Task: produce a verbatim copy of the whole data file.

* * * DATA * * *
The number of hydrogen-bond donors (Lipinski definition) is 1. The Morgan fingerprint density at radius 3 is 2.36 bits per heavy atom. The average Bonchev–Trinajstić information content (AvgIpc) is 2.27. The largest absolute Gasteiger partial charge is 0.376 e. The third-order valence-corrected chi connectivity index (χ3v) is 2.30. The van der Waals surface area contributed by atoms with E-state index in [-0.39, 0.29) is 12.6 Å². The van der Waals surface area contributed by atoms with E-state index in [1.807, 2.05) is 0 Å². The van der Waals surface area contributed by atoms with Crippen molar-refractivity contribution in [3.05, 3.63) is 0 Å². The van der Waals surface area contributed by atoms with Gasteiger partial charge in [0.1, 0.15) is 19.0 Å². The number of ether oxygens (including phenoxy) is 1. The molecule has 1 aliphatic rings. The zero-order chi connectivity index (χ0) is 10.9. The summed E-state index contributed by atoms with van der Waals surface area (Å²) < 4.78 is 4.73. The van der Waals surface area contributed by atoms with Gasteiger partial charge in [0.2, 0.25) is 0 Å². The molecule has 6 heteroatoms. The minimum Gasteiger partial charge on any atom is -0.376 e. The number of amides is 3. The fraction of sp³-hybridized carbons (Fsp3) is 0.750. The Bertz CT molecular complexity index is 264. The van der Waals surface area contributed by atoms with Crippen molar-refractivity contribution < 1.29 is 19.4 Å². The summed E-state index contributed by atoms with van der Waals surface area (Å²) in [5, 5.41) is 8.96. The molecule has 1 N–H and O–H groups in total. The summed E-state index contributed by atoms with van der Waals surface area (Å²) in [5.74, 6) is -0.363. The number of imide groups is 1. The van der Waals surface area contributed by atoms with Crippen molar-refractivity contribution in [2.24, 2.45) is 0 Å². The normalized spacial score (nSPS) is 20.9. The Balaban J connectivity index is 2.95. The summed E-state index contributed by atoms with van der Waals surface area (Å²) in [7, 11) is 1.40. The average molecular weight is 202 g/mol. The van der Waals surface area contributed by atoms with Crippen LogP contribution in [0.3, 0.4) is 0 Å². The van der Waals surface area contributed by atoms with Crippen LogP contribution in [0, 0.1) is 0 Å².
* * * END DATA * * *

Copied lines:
The number of hydrogen-bond donors (Lipinski definition) is 1. The Morgan fingerprint density at radius 3 is 2.36 bits per heavy atom. The average Bonchev–Trinajstić information content (AvgIpc) is 2.27. The largest absolute Gasteiger partial charge is 0.376 e. The third-order valence-corrected chi connectivity index (χ3v) is 2.30. The van der Waals surface area contributed by atoms with E-state index in [-0.39, 0.29) is 12.6 Å². The van der Waals surface area contributed by atoms with E-state index in [1.807, 2.05) is 0 Å². The van der Waals surface area contributed by atoms with Crippen molar-refractivity contribution in [3.05, 3.63) is 0 Å². The van der Waals surface area contributed by atoms with Gasteiger partial charge in [0.1, 0.15) is 19.0 Å². The number of ether oxygens (including phenoxy) is 1. The molecule has 1 aliphatic rings. The zero-order chi connectivity index (χ0) is 10.9. The summed E-state index contributed by atoms with van der Waals surface area (Å²) < 4.78 is 4.73. The van der Waals surface area contributed by atoms with Gasteiger partial charge in [0.2, 0.25) is 0 Å². The molecule has 6 heteroatoms. The minimum Gasteiger partial charge on any atom is -0.376 e. The number of amides is 3. The fraction of sp³-hybridized carbons (Fsp3) is 0.750. The Bertz CT molecular complexity index is 264. The van der Waals surface area contributed by atoms with Crippen molar-refractivity contribution < 1.29 is 19.4 Å². The summed E-state index contributed by atoms with van der Waals surface area (Å²) in [5, 5.41) is 8.96. The molecule has 1 N–H and O–H groups in total. The summed E-state index contributed by atoms with van der Waals surface area (Å²) in [5.74, 6) is -0.363. The number of imide groups is 1. The van der Waals surface area contributed by atoms with Crippen molar-refractivity contribution in [2.24, 2.45) is 0 Å². The normalized spacial score (nSPS) is 20.9. The Balaban J connectivity index is 2.95. The summed E-state index contributed by atoms with van der Waals surface area (Å²) in [7, 11) is 1.40. The average molecular weight is 202 g/mol. The van der Waals surface area contributed by atoms with Crippen LogP contribution in [0.3, 0.4) is 0 Å². The van der Waals surface area contributed by atoms with Crippen LogP contribution in [0, 0.1) is 0 Å².